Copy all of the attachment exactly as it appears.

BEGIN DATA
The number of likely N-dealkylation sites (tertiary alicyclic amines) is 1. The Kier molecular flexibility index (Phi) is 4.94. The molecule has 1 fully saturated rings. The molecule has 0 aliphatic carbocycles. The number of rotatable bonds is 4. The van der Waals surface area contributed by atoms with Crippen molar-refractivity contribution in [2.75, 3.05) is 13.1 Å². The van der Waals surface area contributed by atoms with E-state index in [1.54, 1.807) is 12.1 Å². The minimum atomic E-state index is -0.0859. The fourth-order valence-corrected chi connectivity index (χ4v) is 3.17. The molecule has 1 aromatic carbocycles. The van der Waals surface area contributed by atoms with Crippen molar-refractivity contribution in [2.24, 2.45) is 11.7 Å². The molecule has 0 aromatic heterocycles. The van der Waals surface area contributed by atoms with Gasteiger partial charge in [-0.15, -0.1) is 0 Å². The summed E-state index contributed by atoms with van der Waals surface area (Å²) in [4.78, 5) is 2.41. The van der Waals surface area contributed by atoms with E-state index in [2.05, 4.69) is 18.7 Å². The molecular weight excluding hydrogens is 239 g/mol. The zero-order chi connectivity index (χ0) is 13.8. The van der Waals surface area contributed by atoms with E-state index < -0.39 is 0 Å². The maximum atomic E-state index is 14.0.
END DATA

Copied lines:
The number of likely N-dealkylation sites (tertiary alicyclic amines) is 1. The Kier molecular flexibility index (Phi) is 4.94. The molecule has 1 fully saturated rings. The molecule has 0 aliphatic carbocycles. The number of rotatable bonds is 4. The van der Waals surface area contributed by atoms with Crippen molar-refractivity contribution in [2.75, 3.05) is 13.1 Å². The van der Waals surface area contributed by atoms with E-state index in [1.54, 1.807) is 12.1 Å². The minimum atomic E-state index is -0.0859. The fourth-order valence-corrected chi connectivity index (χ4v) is 3.17. The molecule has 1 aromatic carbocycles. The van der Waals surface area contributed by atoms with Crippen molar-refractivity contribution in [2.24, 2.45) is 11.7 Å². The molecule has 0 aromatic heterocycles. The van der Waals surface area contributed by atoms with Gasteiger partial charge in [-0.15, -0.1) is 0 Å². The summed E-state index contributed by atoms with van der Waals surface area (Å²) in [4.78, 5) is 2.41. The van der Waals surface area contributed by atoms with E-state index in [2.05, 4.69) is 18.7 Å². The molecular weight excluding hydrogens is 239 g/mol. The zero-order chi connectivity index (χ0) is 13.8. The van der Waals surface area contributed by atoms with E-state index < -0.39 is 0 Å². The maximum atomic E-state index is 14.0.